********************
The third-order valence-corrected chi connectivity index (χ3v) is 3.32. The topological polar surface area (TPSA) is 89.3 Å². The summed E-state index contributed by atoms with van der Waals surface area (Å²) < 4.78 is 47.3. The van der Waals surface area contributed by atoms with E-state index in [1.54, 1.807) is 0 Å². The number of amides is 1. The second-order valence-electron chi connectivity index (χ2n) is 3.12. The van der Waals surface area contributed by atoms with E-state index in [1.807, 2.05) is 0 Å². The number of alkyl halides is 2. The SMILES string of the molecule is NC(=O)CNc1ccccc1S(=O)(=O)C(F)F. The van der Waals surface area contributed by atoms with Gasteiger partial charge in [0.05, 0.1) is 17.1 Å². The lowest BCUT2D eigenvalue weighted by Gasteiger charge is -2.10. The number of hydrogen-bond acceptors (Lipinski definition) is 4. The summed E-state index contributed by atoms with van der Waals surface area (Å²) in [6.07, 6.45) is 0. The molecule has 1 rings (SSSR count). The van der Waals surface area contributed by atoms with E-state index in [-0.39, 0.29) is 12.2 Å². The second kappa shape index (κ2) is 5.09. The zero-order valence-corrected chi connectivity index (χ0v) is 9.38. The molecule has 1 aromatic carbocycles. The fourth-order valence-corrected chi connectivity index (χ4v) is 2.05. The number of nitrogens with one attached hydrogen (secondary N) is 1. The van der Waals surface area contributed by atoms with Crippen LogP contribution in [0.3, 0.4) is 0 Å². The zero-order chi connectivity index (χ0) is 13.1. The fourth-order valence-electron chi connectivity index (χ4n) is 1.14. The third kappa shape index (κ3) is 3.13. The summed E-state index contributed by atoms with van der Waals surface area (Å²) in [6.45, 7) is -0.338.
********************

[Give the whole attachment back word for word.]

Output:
The third-order valence-corrected chi connectivity index (χ3v) is 3.32. The topological polar surface area (TPSA) is 89.3 Å². The summed E-state index contributed by atoms with van der Waals surface area (Å²) < 4.78 is 47.3. The van der Waals surface area contributed by atoms with E-state index in [1.54, 1.807) is 0 Å². The number of amides is 1. The second-order valence-electron chi connectivity index (χ2n) is 3.12. The van der Waals surface area contributed by atoms with E-state index in [1.807, 2.05) is 0 Å². The number of alkyl halides is 2. The SMILES string of the molecule is NC(=O)CNc1ccccc1S(=O)(=O)C(F)F. The van der Waals surface area contributed by atoms with Gasteiger partial charge in [0.05, 0.1) is 17.1 Å². The lowest BCUT2D eigenvalue weighted by Gasteiger charge is -2.10. The number of hydrogen-bond acceptors (Lipinski definition) is 4. The summed E-state index contributed by atoms with van der Waals surface area (Å²) in [6.07, 6.45) is 0. The molecule has 1 rings (SSSR count). The van der Waals surface area contributed by atoms with E-state index in [-0.39, 0.29) is 12.2 Å². The second kappa shape index (κ2) is 5.09. The zero-order valence-corrected chi connectivity index (χ0v) is 9.38. The molecule has 1 aromatic carbocycles. The fourth-order valence-corrected chi connectivity index (χ4v) is 2.05. The number of nitrogens with one attached hydrogen (secondary N) is 1. The van der Waals surface area contributed by atoms with Crippen LogP contribution in [0.3, 0.4) is 0 Å². The zero-order chi connectivity index (χ0) is 13.1. The fourth-order valence-electron chi connectivity index (χ4n) is 1.14. The third kappa shape index (κ3) is 3.13. The summed E-state index contributed by atoms with van der Waals surface area (Å²) in [6.45, 7) is -0.338.